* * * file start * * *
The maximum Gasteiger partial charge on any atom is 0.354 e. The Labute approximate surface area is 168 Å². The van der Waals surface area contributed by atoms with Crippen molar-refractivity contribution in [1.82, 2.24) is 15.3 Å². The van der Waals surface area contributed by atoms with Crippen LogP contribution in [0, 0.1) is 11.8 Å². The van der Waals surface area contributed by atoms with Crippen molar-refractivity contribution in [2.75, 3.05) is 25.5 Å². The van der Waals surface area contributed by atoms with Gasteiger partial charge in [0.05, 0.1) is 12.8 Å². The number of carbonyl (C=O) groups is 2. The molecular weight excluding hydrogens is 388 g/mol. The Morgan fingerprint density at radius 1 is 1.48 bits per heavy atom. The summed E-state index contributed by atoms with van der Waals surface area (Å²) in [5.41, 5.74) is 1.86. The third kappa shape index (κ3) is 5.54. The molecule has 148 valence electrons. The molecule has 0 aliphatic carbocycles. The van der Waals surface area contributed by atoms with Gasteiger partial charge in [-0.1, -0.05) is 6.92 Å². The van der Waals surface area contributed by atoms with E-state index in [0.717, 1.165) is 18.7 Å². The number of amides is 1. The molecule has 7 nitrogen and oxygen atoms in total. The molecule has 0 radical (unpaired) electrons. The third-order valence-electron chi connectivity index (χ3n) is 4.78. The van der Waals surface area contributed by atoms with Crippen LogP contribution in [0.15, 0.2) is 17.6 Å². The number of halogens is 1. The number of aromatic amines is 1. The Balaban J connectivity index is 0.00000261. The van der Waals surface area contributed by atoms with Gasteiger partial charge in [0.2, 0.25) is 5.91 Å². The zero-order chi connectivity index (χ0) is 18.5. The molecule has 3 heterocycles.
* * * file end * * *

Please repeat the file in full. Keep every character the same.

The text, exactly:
The maximum Gasteiger partial charge on any atom is 0.354 e. The Labute approximate surface area is 168 Å². The van der Waals surface area contributed by atoms with Crippen molar-refractivity contribution in [1.82, 2.24) is 15.3 Å². The van der Waals surface area contributed by atoms with Crippen LogP contribution in [0, 0.1) is 11.8 Å². The van der Waals surface area contributed by atoms with Crippen molar-refractivity contribution in [2.75, 3.05) is 25.5 Å². The van der Waals surface area contributed by atoms with Gasteiger partial charge in [0.05, 0.1) is 12.8 Å². The number of carbonyl (C=O) groups is 2. The molecular weight excluding hydrogens is 388 g/mol. The Morgan fingerprint density at radius 1 is 1.48 bits per heavy atom. The summed E-state index contributed by atoms with van der Waals surface area (Å²) in [5.41, 5.74) is 1.86. The third kappa shape index (κ3) is 5.54. The molecule has 148 valence electrons. The molecule has 0 aliphatic carbocycles. The van der Waals surface area contributed by atoms with Gasteiger partial charge in [-0.1, -0.05) is 6.92 Å². The van der Waals surface area contributed by atoms with E-state index in [0.717, 1.165) is 18.7 Å². The number of amides is 1. The molecule has 7 nitrogen and oxygen atoms in total. The molecule has 0 radical (unpaired) electrons. The third-order valence-electron chi connectivity index (χ3n) is 4.78. The van der Waals surface area contributed by atoms with Crippen LogP contribution in [0.15, 0.2) is 17.6 Å². The number of halogens is 1. The number of aromatic amines is 1. The Balaban J connectivity index is 0.00000261. The van der Waals surface area contributed by atoms with Gasteiger partial charge in [0.2, 0.25) is 5.91 Å². The zero-order chi connectivity index (χ0) is 18.5. The molecule has 3 heterocycles.